In this land of winding paths and rock cliffs with thin pastures surrounded by desert and wild animals, an alert and wise shepherd was indispensable to the survival of the sheep. At the end of the day, the shepherd would hold out his rod, close to the ground, having each sheep pass under it as the shepherd would examine it to see if it needed any care. Wounded ones would be ‘cleaned’ and anointed with oil; thirsty ones would be given water.  When all had been cared for, the shepherd would lie down and sleep across the entrance to the sheepfold. He was the safe ‘gate’ by which the sheep could come and go. In this way, the shepherd became the source of life and goodness [salvation].  The gate did not ‘confine’ the sheep, but provided a “spaciousness of security, peace, and protection.”

In the morning when it was time to take the sheep to pasture, the shepherds would call to their sheep by a special sound or whistle, laugh or strange type of noise or song. Each sheep recognized the voice of their own shepherd. They followed that voice for it meant food, protection, warmth, healing and safety.  This sleepless, far-sighted, weather-beaten, armed shepherd was the source of life and protection, strength and guidance for the sheep.  (Celebration, April 1999 & 2005, as well as John Pilch, http://liturgy.slu.edu/4EasterA041308/theword_cultural.html).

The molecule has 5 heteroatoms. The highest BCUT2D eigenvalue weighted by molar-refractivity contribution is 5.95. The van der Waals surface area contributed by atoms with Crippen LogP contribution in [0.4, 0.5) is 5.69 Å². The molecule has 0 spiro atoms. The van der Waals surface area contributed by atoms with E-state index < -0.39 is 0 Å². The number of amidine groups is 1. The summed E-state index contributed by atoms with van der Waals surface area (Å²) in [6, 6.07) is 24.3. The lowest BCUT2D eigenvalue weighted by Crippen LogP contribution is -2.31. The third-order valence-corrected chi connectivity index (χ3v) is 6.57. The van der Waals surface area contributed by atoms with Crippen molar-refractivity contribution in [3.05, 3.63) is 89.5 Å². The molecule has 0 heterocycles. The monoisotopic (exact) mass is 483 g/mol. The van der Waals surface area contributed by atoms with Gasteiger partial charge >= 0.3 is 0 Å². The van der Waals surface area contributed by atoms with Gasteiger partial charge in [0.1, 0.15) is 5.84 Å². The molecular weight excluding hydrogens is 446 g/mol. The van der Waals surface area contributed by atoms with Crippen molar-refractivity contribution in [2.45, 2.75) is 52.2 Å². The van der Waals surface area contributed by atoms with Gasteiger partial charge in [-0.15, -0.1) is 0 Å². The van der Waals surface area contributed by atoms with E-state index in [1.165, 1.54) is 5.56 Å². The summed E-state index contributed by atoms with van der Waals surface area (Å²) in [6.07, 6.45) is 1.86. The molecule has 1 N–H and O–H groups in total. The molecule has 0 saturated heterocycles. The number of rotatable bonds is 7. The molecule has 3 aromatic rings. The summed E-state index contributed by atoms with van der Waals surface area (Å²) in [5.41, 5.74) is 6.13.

Sheep are naturally very vulnerable animals. If one gets lost, it will fall to the ground and ‘bleat’ loudly until the shepherd finds it. We can learn a lot from sheep!(The Cultural World of Jesus, Cycle A, John Pilch, p.77)

The image of being sheep can make us a bit uncomfortable – it can imply we are just part of a ‘flock’ – sort of stupid and dependent.  It seems to imply that we need to be ‘blindly’ obedient. But remember that obedience first means to listen. When we listen to our Shepherd Jesus, we find insight, truth, vision, understanding. He accompanies us through dark valleys and shows where to find life and real safety. (Living Liturgy, Year A, 2002, p.131)